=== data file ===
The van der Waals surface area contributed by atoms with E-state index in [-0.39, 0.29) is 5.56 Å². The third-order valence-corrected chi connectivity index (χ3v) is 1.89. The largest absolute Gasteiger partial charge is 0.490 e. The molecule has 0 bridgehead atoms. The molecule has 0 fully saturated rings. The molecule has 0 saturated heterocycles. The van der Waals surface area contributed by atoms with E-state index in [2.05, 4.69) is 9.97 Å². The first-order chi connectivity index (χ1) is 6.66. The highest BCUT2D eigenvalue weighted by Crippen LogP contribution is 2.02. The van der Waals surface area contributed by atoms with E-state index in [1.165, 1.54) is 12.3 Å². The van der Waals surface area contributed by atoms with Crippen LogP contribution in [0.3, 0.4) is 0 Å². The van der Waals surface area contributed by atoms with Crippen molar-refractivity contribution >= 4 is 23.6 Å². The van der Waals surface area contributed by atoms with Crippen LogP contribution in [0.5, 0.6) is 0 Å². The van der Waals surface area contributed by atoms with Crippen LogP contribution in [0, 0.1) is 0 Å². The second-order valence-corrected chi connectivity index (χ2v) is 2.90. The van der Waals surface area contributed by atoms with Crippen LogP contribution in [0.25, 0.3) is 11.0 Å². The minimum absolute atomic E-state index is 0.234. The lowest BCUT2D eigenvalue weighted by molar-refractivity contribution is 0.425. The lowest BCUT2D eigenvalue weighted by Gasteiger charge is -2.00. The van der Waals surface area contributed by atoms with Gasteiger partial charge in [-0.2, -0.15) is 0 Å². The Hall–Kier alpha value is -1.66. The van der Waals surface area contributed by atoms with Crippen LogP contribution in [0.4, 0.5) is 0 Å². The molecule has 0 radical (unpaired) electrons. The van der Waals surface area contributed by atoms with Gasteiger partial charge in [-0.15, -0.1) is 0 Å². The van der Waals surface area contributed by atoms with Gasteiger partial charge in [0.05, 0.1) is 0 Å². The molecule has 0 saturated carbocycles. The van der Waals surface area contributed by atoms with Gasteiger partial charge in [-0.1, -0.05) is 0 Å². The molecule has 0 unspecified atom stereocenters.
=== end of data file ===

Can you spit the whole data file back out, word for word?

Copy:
The van der Waals surface area contributed by atoms with E-state index in [-0.39, 0.29) is 5.56 Å². The third-order valence-corrected chi connectivity index (χ3v) is 1.89. The largest absolute Gasteiger partial charge is 0.490 e. The molecule has 0 bridgehead atoms. The molecule has 0 fully saturated rings. The molecule has 0 saturated heterocycles. The van der Waals surface area contributed by atoms with E-state index in [2.05, 4.69) is 9.97 Å². The first-order chi connectivity index (χ1) is 6.66. The highest BCUT2D eigenvalue weighted by Crippen LogP contribution is 2.02. The van der Waals surface area contributed by atoms with E-state index in [1.165, 1.54) is 12.3 Å². The van der Waals surface area contributed by atoms with Crippen LogP contribution in [0.3, 0.4) is 0 Å². The van der Waals surface area contributed by atoms with Crippen molar-refractivity contribution >= 4 is 23.6 Å². The van der Waals surface area contributed by atoms with Crippen LogP contribution in [0.5, 0.6) is 0 Å². The van der Waals surface area contributed by atoms with Crippen LogP contribution in [0, 0.1) is 0 Å². The second-order valence-corrected chi connectivity index (χ2v) is 2.90. The van der Waals surface area contributed by atoms with Crippen LogP contribution in [0.25, 0.3) is 11.0 Å². The minimum absolute atomic E-state index is 0.234. The lowest BCUT2D eigenvalue weighted by molar-refractivity contribution is 0.425. The lowest BCUT2D eigenvalue weighted by Gasteiger charge is -2.00. The van der Waals surface area contributed by atoms with Gasteiger partial charge in [-0.2, -0.15) is 0 Å². The Hall–Kier alpha value is -1.66. The van der Waals surface area contributed by atoms with Crippen LogP contribution in [0.4, 0.5) is 0 Å². The molecule has 0 radical (unpaired) electrons. The van der Waals surface area contributed by atoms with Gasteiger partial charge in [-0.15, -0.1) is 0 Å². The van der Waals surface area contributed by atoms with Gasteiger partial charge in [0.05, 0.1) is 0 Å². The molecule has 0 saturated carbocycles. The van der Waals surface area contributed by atoms with Gasteiger partial charge in [-0.1, -0.05) is 0 Å². The molecule has 0 unspecified atom stereocenters.